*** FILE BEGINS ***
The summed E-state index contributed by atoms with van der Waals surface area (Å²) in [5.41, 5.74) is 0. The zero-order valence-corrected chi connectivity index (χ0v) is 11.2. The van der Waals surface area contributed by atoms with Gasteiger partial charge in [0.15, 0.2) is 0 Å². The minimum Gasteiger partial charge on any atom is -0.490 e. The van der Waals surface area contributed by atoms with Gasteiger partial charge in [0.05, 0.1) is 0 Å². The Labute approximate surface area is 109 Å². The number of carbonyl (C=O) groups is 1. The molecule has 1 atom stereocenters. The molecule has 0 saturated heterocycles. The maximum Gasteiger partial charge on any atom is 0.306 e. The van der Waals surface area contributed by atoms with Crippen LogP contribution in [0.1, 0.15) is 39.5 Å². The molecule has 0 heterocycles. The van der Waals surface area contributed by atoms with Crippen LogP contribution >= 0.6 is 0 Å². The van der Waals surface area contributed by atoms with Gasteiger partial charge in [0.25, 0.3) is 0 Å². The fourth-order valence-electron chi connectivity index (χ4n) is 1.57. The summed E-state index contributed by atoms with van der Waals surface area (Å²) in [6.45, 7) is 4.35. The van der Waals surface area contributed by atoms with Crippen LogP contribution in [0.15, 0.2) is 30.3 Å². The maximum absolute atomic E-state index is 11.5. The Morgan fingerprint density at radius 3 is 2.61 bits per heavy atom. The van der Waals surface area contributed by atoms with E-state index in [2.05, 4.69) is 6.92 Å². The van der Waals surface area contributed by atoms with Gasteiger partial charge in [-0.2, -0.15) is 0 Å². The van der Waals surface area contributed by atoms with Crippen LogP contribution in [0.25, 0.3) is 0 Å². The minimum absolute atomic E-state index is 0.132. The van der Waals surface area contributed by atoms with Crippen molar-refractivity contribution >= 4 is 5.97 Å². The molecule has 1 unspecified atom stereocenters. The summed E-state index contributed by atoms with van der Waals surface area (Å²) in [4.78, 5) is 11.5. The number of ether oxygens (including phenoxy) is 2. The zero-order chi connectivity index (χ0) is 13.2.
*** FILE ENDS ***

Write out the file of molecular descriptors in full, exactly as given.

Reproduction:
The summed E-state index contributed by atoms with van der Waals surface area (Å²) in [5.41, 5.74) is 0. The zero-order valence-corrected chi connectivity index (χ0v) is 11.2. The van der Waals surface area contributed by atoms with Gasteiger partial charge in [0.15, 0.2) is 0 Å². The minimum Gasteiger partial charge on any atom is -0.490 e. The van der Waals surface area contributed by atoms with Gasteiger partial charge in [0.05, 0.1) is 0 Å². The Labute approximate surface area is 109 Å². The number of carbonyl (C=O) groups is 1. The molecule has 1 atom stereocenters. The molecule has 0 saturated heterocycles. The maximum Gasteiger partial charge on any atom is 0.306 e. The van der Waals surface area contributed by atoms with Crippen LogP contribution in [0.1, 0.15) is 39.5 Å². The molecule has 0 heterocycles. The van der Waals surface area contributed by atoms with Crippen LogP contribution >= 0.6 is 0 Å². The van der Waals surface area contributed by atoms with Gasteiger partial charge in [0.25, 0.3) is 0 Å². The fourth-order valence-electron chi connectivity index (χ4n) is 1.57. The summed E-state index contributed by atoms with van der Waals surface area (Å²) in [6.45, 7) is 4.35. The van der Waals surface area contributed by atoms with Crippen LogP contribution in [0.15, 0.2) is 30.3 Å². The maximum absolute atomic E-state index is 11.5. The Morgan fingerprint density at radius 3 is 2.61 bits per heavy atom. The van der Waals surface area contributed by atoms with E-state index in [2.05, 4.69) is 6.92 Å². The van der Waals surface area contributed by atoms with Gasteiger partial charge in [-0.2, -0.15) is 0 Å². The van der Waals surface area contributed by atoms with Crippen LogP contribution in [0.25, 0.3) is 0 Å². The minimum absolute atomic E-state index is 0.132. The van der Waals surface area contributed by atoms with Crippen molar-refractivity contribution >= 4 is 5.97 Å². The molecule has 1 unspecified atom stereocenters. The summed E-state index contributed by atoms with van der Waals surface area (Å²) in [4.78, 5) is 11.5. The number of ether oxygens (including phenoxy) is 2. The zero-order chi connectivity index (χ0) is 13.2.